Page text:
There are multiple types of retirement accounts, and each has slightly different tax benefits. Traditional individual retirement accounts (IRAs) and work-sponsored 401(k) plans give you a tax break upfront. With a Roth IRA, you’ll have to pay taxes on any dollars you contribute, but that money will grow tax-free. As long as you wait until retirement, you can withdraw the money in your Roth without cutting the government in on the profits.

Hold onto Stocks for More Than a Year

If you can’t wait until retirement, you should try to wait at least a year and a day before selling any stocks or ETFs you hold. You benefit two ways from this. For one, your profits on the sale will be taxed at the special long-term capital gains rate. This is a much lower rate for most traders, and if you don’t earn more than $40,000 in a year, then you won’t pay any taxes at all.

Secondly, as long as you’re holding common stock of a U.S. company, many of your dividends will likely be qualified dividends. Your first dividend payment might fall under the 60-day mark that makes it an ordinary dividend with a higher tax rate, but any dividends after those first 60 days will be qualified dividends taxed at a lower rate.

Take Advantage of Losses

You should always aim to make money on your investments, not lose it, but the reality is that everyone makes a bad investment from time to time. If you made such an investment, and you don’t see how it’ll ever turn around and earn you a profit, you can sell it at a loss and write off the loss on your taxes. This is known as tax-loss harvesting, and you can offset up to $3,000 in non-investment income through this method every year.

If you pursue this strategy, make sure to avoid violating the wash-sale rule. A trader violates the wash-sale rule and can’t take advantage of tax-loss harvesting if they purchase the same (or a “substantially similar”) security within 30 days of selling the security for a loss. This rule was created to prevent traders from abusing tax-loss harvesting. Without it, traders could simply sell for a loss, then rebuy the securities right away — enjoying the tax benefit without losing out on any upward momentum the stock later enjoys.

Consider Passively Managed Index Funds

If you buy ETFs and mutual funds, then you will be taxed on all the trades that managers make on the underlying holdings. Not all managers treat their funds the same way, and ETFs are broadly broken up into two groups along these lines: passively managed and actively managed.

Passively managed funds trade underlying securities less often. For example, a passively managed index ETF might rebalance its holdings once per quarter to ensure that it’s accurately reflecting the index it tracks. This rebalancing would be subtle — an index usually doesn’t fluctuate that much within a quarter — so the ETF’s holdings are probably already very close to representing the index. An actively managed value ETF, on the other hand, would make a trade anytime the ETF managers see an opportunity. All of these trades invite more opportunities for taxes. By seeking out passively managed funds, you can minimize your exposure to capital gains taxes.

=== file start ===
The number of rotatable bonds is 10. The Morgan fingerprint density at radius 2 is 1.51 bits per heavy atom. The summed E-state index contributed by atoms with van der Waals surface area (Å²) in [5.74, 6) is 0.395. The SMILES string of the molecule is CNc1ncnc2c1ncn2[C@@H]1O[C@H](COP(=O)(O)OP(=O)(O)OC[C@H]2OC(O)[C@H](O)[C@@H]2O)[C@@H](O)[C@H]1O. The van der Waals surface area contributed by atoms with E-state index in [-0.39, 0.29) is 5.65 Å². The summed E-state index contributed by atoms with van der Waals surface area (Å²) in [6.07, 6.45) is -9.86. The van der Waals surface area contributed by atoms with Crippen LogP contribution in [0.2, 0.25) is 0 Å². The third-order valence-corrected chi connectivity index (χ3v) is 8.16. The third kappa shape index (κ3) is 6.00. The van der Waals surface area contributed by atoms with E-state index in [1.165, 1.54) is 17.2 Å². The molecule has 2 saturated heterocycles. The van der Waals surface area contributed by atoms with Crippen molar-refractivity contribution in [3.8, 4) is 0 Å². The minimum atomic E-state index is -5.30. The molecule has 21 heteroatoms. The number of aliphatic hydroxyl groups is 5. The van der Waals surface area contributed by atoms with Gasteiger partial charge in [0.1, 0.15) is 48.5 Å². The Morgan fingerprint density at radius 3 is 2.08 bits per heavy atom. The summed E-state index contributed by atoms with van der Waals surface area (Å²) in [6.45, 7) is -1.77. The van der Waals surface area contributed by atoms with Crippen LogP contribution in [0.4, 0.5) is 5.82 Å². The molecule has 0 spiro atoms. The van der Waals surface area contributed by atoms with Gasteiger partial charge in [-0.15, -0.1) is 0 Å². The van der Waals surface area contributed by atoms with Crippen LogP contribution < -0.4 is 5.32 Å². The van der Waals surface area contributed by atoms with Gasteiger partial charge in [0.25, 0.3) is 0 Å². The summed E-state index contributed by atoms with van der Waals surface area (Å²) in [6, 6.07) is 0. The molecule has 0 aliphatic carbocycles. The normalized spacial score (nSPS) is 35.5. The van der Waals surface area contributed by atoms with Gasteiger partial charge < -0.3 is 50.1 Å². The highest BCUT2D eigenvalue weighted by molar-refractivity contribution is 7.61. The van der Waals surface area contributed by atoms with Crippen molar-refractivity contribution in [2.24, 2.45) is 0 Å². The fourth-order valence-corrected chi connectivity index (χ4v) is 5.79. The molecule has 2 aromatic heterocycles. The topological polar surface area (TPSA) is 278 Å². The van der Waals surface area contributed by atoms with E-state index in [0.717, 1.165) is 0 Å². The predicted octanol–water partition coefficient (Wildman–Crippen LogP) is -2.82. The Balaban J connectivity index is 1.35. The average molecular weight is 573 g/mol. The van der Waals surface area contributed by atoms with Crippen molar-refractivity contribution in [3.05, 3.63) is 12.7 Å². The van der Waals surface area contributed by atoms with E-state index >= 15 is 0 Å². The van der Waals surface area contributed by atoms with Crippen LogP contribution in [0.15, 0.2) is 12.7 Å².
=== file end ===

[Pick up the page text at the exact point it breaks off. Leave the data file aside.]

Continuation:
Consider Municipal Bonds

While most of these strategies apply to stocks and ETFs, a well-balanced portfolio should include bonds, and you can limit your tax exposure on those holdings, as well. When you receive interest payments from corporate bonds, those payments will be taxed as normal income. You can avoid state and local taxes with Treasury bonds, but you’ll still have to pay federal taxes.

If your primary goal is tax efficiency, then municipal bonds are your best investment. Municipal bonds, those issued by state and local authorities, are exempt from federal taxes. You can also avoid state and local taxes if you buy municipal bonds that were issued in the state where you live (and pay taxes).

Responsible Tax Strategies Can Fit Into Overall Investment Goals

Keeping these strategies in mind as you consider trades can help reduce your tax burden. Over decades of trading, these reduced tax burdens will help you keep significantly more money in your pocket. However, it’s important to keep the tax strategies in the context of a broader investment goal. Avoiding taxes should never be your primary purpose for placing a specific trade. Rather, most tax-savvy investors consider how they apply tax-saving strategies to the goals they’re already pursuing.

Keep these tax considerations in the back of your mind as you look for opportunities that fit your investment goals and risk tolerance levels. Many of these points overlap with investment strategies that have nothing to do with taxes. For example, most traders (especially beginning traders) should hold onto investments long enough that they automatically enjoy tax benefits like the long-term capital gains rate.